When it comes to grass, the questions are endless. Can you cut wet grass? How to rake dead grass the right way? How often to water grass in hot weather? And then, you might be wondering why there’s an article on the internet that talks about watering an invasive type of weed. However, all our garden-enthusiasts can relax. We’re talking about Cynodon dactylon, aka couch grass, aka Bermuda grass. It’s generally found in warm climates but has naturalised in the British Isles. It’s common in southern England and a few sites in northern England and Wales too.
If you’re looking for hardy warm-season grass that doesn’t require too much lawn care and can grow in low water conditions – then you can’t do much better than the Cynodon dactylon. Speaking of drought-resistant turf, our article won’t just tell you how often to water your couch grass, but we’ll also include some insights on other grass varieties and general lawn maintenance. Ready?
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What is couch grass and how to identify it?
It’s an excellent warm-season grass, and it’s renowned for its ability to withstand drought. It’s highly tolerant to wear and tear, has vivid green hues, and is quite soft under the feet too. If you’re searching for turf that’s suitable for backyards – where your kids and pets can play to their heart’s content without suffering any damage – look no further!
The best part is, that it isn’t unseemly to look at. It has fine-leafed blades with a dark-green colour. It doesn’t lose its colour due to little or no water or poor quality soil. The turf’s shade tolerance clocks in at about 10% (like Kikuyu), meaning its capacity to survive in low light conditions isn’t too high.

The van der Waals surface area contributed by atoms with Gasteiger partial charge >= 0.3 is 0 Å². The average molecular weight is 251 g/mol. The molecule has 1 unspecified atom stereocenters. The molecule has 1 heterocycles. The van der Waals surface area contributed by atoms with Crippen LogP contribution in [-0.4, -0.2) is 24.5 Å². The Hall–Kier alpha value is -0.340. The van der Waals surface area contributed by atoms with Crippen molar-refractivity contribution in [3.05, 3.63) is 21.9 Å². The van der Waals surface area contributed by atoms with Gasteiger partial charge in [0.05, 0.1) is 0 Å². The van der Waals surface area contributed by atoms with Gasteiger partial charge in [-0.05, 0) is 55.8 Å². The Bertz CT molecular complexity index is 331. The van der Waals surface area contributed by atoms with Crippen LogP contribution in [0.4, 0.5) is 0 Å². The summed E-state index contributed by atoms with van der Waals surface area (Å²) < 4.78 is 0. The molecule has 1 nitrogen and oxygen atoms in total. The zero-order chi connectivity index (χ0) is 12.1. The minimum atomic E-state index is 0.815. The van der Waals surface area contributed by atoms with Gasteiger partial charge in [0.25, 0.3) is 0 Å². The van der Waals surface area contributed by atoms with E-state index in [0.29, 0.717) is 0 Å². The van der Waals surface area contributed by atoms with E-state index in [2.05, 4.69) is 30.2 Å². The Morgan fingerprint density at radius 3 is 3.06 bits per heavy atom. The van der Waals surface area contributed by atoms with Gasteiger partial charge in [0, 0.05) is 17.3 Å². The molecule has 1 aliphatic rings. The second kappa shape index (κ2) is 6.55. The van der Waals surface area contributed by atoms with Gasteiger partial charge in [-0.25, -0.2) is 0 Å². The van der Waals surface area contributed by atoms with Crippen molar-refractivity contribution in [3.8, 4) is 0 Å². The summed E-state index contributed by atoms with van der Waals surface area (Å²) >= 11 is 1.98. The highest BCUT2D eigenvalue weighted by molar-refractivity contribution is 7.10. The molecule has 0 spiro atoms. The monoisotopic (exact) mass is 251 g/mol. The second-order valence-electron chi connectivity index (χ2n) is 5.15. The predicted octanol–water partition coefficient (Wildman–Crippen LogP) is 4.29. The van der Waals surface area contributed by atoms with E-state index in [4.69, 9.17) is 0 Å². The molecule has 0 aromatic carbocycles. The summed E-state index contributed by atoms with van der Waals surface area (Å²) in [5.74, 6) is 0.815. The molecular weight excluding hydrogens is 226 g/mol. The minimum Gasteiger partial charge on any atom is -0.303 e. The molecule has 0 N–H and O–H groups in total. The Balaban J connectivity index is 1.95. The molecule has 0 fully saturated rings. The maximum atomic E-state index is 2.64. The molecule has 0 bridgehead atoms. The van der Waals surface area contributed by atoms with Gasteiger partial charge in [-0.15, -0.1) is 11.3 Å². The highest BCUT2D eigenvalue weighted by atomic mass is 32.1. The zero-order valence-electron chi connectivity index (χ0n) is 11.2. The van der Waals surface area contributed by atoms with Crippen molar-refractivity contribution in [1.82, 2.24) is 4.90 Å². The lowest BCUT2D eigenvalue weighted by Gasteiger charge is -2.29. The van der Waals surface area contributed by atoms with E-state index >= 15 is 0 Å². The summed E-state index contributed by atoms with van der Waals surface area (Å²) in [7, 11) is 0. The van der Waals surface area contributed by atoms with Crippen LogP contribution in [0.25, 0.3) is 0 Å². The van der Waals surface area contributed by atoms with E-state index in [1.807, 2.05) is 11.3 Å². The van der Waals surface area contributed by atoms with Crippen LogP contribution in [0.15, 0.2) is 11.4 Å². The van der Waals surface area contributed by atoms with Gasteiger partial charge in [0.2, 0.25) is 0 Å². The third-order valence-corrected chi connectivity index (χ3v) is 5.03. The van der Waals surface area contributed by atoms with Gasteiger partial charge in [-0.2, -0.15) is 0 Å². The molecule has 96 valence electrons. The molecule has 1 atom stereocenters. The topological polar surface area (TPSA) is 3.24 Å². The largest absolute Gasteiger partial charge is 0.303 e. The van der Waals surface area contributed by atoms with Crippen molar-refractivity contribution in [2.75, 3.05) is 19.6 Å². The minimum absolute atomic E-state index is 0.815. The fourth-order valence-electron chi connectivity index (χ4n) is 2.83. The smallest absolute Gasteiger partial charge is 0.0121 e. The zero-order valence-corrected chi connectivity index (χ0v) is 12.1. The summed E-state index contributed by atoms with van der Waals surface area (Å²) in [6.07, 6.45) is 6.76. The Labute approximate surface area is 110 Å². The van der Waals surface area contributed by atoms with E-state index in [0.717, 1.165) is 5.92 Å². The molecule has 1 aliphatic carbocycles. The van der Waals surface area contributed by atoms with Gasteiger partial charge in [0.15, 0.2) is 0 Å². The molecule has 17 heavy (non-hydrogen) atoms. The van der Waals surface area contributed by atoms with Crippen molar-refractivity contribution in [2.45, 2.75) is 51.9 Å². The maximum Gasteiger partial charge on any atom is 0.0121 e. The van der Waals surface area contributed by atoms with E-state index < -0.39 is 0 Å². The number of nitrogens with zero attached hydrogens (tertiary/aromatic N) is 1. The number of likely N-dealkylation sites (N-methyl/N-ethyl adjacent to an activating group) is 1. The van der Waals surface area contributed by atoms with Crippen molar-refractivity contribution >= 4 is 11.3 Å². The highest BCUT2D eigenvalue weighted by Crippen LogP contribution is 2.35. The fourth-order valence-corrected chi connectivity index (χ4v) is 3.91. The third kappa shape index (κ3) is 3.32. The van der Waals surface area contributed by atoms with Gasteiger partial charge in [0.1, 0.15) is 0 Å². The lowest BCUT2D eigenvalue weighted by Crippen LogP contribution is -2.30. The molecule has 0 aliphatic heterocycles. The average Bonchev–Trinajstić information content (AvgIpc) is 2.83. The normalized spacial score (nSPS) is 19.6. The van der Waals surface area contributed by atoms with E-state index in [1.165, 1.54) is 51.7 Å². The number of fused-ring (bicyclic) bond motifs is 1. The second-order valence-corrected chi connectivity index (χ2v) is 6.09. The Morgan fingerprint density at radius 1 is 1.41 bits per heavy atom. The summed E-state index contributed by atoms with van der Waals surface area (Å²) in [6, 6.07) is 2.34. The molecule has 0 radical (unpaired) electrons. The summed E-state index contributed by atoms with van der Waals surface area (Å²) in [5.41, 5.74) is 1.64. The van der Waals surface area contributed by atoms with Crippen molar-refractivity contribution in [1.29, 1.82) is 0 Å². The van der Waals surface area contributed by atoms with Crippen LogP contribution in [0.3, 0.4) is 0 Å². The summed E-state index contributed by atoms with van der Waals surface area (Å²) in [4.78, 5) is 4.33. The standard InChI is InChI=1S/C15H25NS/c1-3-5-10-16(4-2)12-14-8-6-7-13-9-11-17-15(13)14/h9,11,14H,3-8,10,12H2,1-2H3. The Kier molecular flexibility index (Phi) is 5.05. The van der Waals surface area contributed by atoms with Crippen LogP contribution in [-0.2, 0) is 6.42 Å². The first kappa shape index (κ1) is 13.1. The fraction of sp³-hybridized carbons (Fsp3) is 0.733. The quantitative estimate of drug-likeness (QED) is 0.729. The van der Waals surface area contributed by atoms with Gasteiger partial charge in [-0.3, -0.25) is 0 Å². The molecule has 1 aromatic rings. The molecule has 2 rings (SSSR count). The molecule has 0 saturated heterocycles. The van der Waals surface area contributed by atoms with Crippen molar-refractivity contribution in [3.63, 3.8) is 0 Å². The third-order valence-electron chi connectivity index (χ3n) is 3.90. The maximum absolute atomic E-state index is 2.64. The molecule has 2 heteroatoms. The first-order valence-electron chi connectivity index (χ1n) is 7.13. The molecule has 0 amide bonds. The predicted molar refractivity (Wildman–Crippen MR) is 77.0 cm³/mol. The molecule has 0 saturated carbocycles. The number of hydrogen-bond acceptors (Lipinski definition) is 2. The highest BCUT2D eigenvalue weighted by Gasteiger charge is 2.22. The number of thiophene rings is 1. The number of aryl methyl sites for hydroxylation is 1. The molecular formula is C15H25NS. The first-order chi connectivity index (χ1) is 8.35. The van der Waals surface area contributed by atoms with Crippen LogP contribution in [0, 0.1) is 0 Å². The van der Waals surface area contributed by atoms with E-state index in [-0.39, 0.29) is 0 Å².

It’s highly suitable for anyone who wants a lush lawn without too much work, frequent watering, and other care requirements. Compared to different turf varieties, this grass practically takes care of itself.
Key properties and requirements
We’ve already mentioned its shade tolerance isn’t too high, which means it needs to be planted in full sun areas to thrive and experience horizontal growth and keep to low mowing heights.
Couch variety turfs need at least six hours of direct sunlight per day to cultivate well and require soil with a pH range between 6 and 7.5. They do well in multiple soil types, from light clays to sandy soils.
However, its ability to tolerate the effects of wear is directly linked to its ability to grow strong. Planting yours in shaded areas can affect its ability to bounce back (due to its rhizomes) from extensive use – making it more susceptible to damage.
All of which makes this turf variety perfect for large open spaces and preferably away from structures that cast a lot of shade. However, if you’re worried about the state of your lawn when winter brings its overcast skies, don’t stress. You can always opt for Hybrid Bermuda varieties that have a higher tolerance for shade.
How often should you water couch grass?
When it comes to new turf (aka newly laid grass), it will require deep watering once every seven days. However, once the grass manages to set up its deep roots, you need only water the lawn adequately when the blades seem to wilt a little.
The lack of grassroots means that you’ll have to ensure the new lawn receives plenty of water until the roots and rhizomes grow deep enough to draw water from the soil. A newly laid lawn during the summer can require watering as often as four times a day. That may sound like a lot of work, but not if you have a sprinkler system in place.
For instance, Sir Walter Buffalo grass generally arrives without any roots and requires ample watering until the establishment is done. An excellent way to tell if your newly laid couch lawn needs watering is if the blades start to brown a little.
Conversely, established lawns that have a robust root system in place only require watering once every week. It’s best to keep watering the lawn in early mornings so that the grass has time to absorb the moisture before the heat kicks in. During the winters, it won’t require too much water, thanks to its low evaporation rate.